• Hi James. There are record stores that do it right – Princeton Record Exchange comes to mind. TONS of new (used and new) vinyl in every week – and REALLY good prices. Literally a fraction of what you would pay at Bleecker Bob’s, and often in better condition. Yes, NYC rent is insanely high, but this store hasn’t ever felt “vibrant” to me. I’m not a fan of stores that go into “related” merchandise. Specialize and do it REALLY well.

  • Carol

    Nice metaphor of the floor — it’s the creative process that holds the whole thing up.
    Best,
    Carol

    • Thanks Carol! The floor in the back of the store was interesting as well – the worn black/white tiles that you can see in one of the photos. 

  • Hydra

    My issue with record stores and book stores and video stores closing is that I love the act of browsing. To me, that’s half the fun of buying something.  I’ve found so many books and CD’s by browsing that I never would have found otherwise. I like looking at their cases and thumbing through them and touching them and feeling them. Buying a book on Amazon doesn’t have nearly the same feel or experience. We’re losing that contemplation time for an instant gratification, cheaper, faster world, and that I do mourn.

    • There is an immediacy to browsing that is hard to replicate online, even with free overnight shipping. Thanks.

  • Amanda Klimowicz

    Took me back to basement stores on Newberry Street, rock and roll hall of fame exhibits, and floors of a Cambridge coffee shop.  Sentimental?  I’ve been accused of worse.  Thanks for the pics.

  • Medwoman

    WoW! I haven’t been there in 23 years, but to hear it’s closing is really making me feel old, and yes, nostalgic. But it’s all part of change and new values in life. I will miss browsing in stores like this and the loss of other record stores and bookstores make me feel teh same way. I love to browse and discover new things or lost sentiments. Art will never end–it will move on for the simple fact that we all crave to create somethng. A new approach is not necessarily bad. I’m sorry though that this icon from my past will no longer be there on my next trip to NYC. The memories of long afternoons spent browsing through the boxes and meeting old friends, then hitting a cafe for some of NY’s finest cuisine will keep me content though just as the last trip to the Rainbow Room did before it closed and I would never again dance to the big band era music that reminded me of my parents generation–their reunions and birthday parties. Ahhh change–we either embrace it or get lost in deriding it.

  • I’m like you Dan, in the fact i compare the music and book world often. Books are just what, 10 years further down the line?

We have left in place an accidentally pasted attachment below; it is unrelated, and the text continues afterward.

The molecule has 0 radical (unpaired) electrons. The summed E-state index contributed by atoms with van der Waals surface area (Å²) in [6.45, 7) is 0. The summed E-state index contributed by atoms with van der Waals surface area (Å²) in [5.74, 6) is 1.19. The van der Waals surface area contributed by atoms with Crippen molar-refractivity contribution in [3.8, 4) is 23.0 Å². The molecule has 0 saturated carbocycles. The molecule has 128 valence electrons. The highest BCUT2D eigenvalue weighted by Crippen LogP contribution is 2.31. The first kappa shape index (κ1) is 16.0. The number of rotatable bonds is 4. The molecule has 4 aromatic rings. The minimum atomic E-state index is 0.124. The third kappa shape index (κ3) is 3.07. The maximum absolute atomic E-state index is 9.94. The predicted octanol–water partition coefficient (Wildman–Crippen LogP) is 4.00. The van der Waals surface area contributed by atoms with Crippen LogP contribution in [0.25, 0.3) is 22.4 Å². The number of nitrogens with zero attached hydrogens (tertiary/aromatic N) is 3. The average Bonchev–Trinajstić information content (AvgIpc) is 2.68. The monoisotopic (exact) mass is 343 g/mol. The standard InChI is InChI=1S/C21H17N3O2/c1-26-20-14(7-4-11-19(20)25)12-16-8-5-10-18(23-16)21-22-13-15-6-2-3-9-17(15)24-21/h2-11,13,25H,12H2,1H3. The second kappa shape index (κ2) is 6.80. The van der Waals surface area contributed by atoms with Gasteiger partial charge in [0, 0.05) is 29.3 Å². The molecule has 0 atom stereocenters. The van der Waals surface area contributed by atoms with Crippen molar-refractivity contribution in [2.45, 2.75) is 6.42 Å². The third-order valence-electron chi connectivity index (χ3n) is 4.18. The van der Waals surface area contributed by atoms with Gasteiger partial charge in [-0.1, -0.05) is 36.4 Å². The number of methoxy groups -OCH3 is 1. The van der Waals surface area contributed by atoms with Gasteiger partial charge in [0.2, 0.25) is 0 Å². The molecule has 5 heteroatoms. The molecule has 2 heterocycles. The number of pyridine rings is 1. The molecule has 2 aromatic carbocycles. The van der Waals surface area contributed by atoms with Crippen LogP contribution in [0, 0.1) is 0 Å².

It’s really sad shops like this are closing, and it will happen to more and more indie book stores too. I do feel there will always be a place for the old school though, and just as vinyl are seeing some of their best sales in years, i think hardcover books will rise once again

    Digital is great, but most people reamin sentimental for something they can touch and feel, and parade around proudly for others to see.

    Matt (Turndog Millionaire)

    • Hi Matt,
      Thanks. I think it is a complicated issue, and that romanticism tends to overshadow reality in many areas. So people will talk about the personal experience of a record store, that an expert proprietor will work with you to find just the right book/record, etc. And that DOES happen. I actually want to profile a record store that does EXACTLY this. But for a store such as Bleecker Bob’s, you don’t really get that personal attention. You are ignored, or treated with quick answers that aren’t too helpful. And of course, the prices are often higher – WAY higher. I saw in another forum discussing Bob’s, they described it not as $15 for a $10 item, but charging $45 for a $4 copy of Aladdin Sane. I have seen things like this at many different record stores across the northeast. Places that are special because the service is amazing and the selection is amazing and the prices are fair. Or… places that are the opposite of all of these things. 

      Anyhow – thanks!
      -Dan

      • Well prices like that are crazy, and any business who tries to take advantage like that will eventually come undone.
        For me Vinyls are a collectors thing, something to treasure and keep and show off. You expect to pay a little more for this, but you should never be ripped off. I like to pay a fair price for whatever i get.

        I feel hardcover books will be liket his too, and hopefully the stors that offer great service at a decent price wil survive. If we’re lucky the ones who try to rip you off will be the ones who go out of business.

        Historically having some ‘cool’ people come to your store doesn’t at as a business model. Hire than average price? Sure, why not. Crazy price that is verging illegal? Hell to the no!